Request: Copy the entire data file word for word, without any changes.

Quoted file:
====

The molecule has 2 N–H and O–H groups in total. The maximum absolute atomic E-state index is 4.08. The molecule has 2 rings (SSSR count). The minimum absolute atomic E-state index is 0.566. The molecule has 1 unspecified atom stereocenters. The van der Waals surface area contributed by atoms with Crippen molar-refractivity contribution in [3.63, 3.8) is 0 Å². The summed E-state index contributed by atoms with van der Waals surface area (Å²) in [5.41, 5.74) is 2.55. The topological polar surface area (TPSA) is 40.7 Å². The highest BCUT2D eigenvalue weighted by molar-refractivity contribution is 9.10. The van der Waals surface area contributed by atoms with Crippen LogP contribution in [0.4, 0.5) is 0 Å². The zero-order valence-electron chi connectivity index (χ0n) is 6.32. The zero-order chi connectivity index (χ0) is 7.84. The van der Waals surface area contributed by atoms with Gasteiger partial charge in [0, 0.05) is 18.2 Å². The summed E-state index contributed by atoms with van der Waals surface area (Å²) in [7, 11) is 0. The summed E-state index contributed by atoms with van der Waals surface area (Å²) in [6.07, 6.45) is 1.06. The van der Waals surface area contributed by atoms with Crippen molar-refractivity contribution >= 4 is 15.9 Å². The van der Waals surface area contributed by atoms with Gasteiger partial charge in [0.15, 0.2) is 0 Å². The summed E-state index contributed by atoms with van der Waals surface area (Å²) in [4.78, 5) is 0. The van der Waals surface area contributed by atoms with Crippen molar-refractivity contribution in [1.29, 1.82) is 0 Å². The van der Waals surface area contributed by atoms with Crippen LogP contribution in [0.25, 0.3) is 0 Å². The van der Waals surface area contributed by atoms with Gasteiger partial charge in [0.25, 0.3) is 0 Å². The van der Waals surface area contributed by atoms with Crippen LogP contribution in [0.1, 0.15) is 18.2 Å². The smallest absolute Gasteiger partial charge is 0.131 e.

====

The molecule has 2 N–H and O–H groups in total. The maximum absolute atomic E-state index is 4.08. The molecule has 2 rings (SSSR count). The minimum absolute atomic E-state index is 0.566. The molecule has 1 unspecified atom stereocenters. The van der Waals surface area contributed by atoms with Crippen molar-refractivity contribution in [3.63, 3.8) is 0 Å². The summed E-state index contributed by atoms with van der Waals surface area (Å²) in [5.41, 5.74) is 2.55. The topological polar surface area (TPSA) is 40.7 Å². The highest BCUT2D eigenvalue weighted by molar-refractivity contribution is 9.10. The van der Waals surface area contributed by atoms with Crippen LogP contribution in [0.4, 0.5) is 0 Å². The zero-order valence-electron chi connectivity index (χ0n) is 6.32. The zero-order chi connectivity index (χ0) is 7.84. The van der Waals surface area contributed by atoms with Gasteiger partial charge in [0, 0.05) is 18.2 Å². The summed E-state index contributed by atoms with van der Waals surface area (Å²) in [7, 11) is 0. The summed E-state index contributed by atoms with van der Waals surface area (Å²) in [6.07, 6.45) is 1.06. The van der Waals surface area contributed by atoms with Crippen molar-refractivity contribution >= 4 is 15.9 Å². The van der Waals surface area contributed by atoms with Gasteiger partial charge in [0.15, 0.2) is 0 Å². The summed E-state index contributed by atoms with van der Waals surface area (Å²) in [4.78, 5) is 0. The van der Waals surface area contributed by atoms with Crippen molar-refractivity contribution in [1.29, 1.82) is 0 Å². The van der Waals surface area contributed by atoms with Crippen LogP contribution in [0.25, 0.3) is 0 Å². The van der Waals surface area contributed by atoms with Gasteiger partial charge in [0.25, 0.3) is 0 Å². The van der Waals surface area contributed by atoms with Crippen LogP contribution in [0.1, 0.15) is 18.2 Å². The smallest absolute Gasteiger partial charge is 0.131 e.